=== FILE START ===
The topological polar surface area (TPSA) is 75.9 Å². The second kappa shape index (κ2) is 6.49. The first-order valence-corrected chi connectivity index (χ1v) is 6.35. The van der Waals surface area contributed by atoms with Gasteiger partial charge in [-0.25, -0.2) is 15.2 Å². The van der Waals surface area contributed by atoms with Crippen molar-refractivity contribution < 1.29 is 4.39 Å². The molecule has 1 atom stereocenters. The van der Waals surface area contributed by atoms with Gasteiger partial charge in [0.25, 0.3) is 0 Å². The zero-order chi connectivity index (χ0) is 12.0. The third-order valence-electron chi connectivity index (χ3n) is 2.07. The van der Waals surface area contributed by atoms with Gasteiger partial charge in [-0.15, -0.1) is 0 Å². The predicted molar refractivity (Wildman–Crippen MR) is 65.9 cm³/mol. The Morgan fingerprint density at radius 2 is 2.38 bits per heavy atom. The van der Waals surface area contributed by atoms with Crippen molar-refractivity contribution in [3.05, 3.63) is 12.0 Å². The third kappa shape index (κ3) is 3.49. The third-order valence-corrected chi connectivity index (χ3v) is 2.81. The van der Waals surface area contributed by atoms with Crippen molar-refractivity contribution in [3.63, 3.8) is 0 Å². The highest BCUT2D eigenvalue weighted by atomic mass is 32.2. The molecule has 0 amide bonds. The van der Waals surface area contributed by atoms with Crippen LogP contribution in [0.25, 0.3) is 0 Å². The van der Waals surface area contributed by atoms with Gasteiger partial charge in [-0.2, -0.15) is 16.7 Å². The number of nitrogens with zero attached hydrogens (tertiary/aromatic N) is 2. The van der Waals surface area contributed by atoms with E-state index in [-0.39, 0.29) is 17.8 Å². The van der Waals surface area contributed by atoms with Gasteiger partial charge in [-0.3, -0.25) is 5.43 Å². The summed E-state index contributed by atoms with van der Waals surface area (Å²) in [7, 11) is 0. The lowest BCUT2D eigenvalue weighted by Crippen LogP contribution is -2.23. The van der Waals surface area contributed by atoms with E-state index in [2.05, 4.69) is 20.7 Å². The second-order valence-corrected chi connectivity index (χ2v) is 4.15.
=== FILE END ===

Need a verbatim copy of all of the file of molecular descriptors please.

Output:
The topological polar surface area (TPSA) is 75.9 Å². The second kappa shape index (κ2) is 6.49. The first-order valence-corrected chi connectivity index (χ1v) is 6.35. The van der Waals surface area contributed by atoms with Gasteiger partial charge in [-0.25, -0.2) is 15.2 Å². The van der Waals surface area contributed by atoms with Crippen molar-refractivity contribution < 1.29 is 4.39 Å². The molecule has 1 atom stereocenters. The van der Waals surface area contributed by atoms with Gasteiger partial charge in [0.25, 0.3) is 0 Å². The zero-order chi connectivity index (χ0) is 12.0. The third-order valence-electron chi connectivity index (χ3n) is 2.07. The van der Waals surface area contributed by atoms with Gasteiger partial charge in [-0.15, -0.1) is 0 Å². The predicted molar refractivity (Wildman–Crippen MR) is 65.9 cm³/mol. The Morgan fingerprint density at radius 2 is 2.38 bits per heavy atom. The van der Waals surface area contributed by atoms with Crippen molar-refractivity contribution in [3.05, 3.63) is 12.0 Å². The third kappa shape index (κ3) is 3.49. The third-order valence-corrected chi connectivity index (χ3v) is 2.81. The van der Waals surface area contributed by atoms with Crippen molar-refractivity contribution in [3.63, 3.8) is 0 Å². The highest BCUT2D eigenvalue weighted by atomic mass is 32.2. The molecule has 0 amide bonds. The van der Waals surface area contributed by atoms with Crippen LogP contribution in [0.25, 0.3) is 0 Å². The van der Waals surface area contributed by atoms with Gasteiger partial charge in [-0.2, -0.15) is 16.7 Å². The number of nitrogens with zero attached hydrogens (tertiary/aromatic N) is 2. The van der Waals surface area contributed by atoms with E-state index in [-0.39, 0.29) is 17.8 Å². The van der Waals surface area contributed by atoms with Gasteiger partial charge in [-0.3, -0.25) is 5.43 Å². The summed E-state index contributed by atoms with van der Waals surface area (Å²) in [7, 11) is 0. The lowest BCUT2D eigenvalue weighted by Crippen LogP contribution is -2.23. The van der Waals surface area contributed by atoms with E-state index in [2.05, 4.69) is 20.7 Å². The second-order valence-corrected chi connectivity index (χ2v) is 4.15.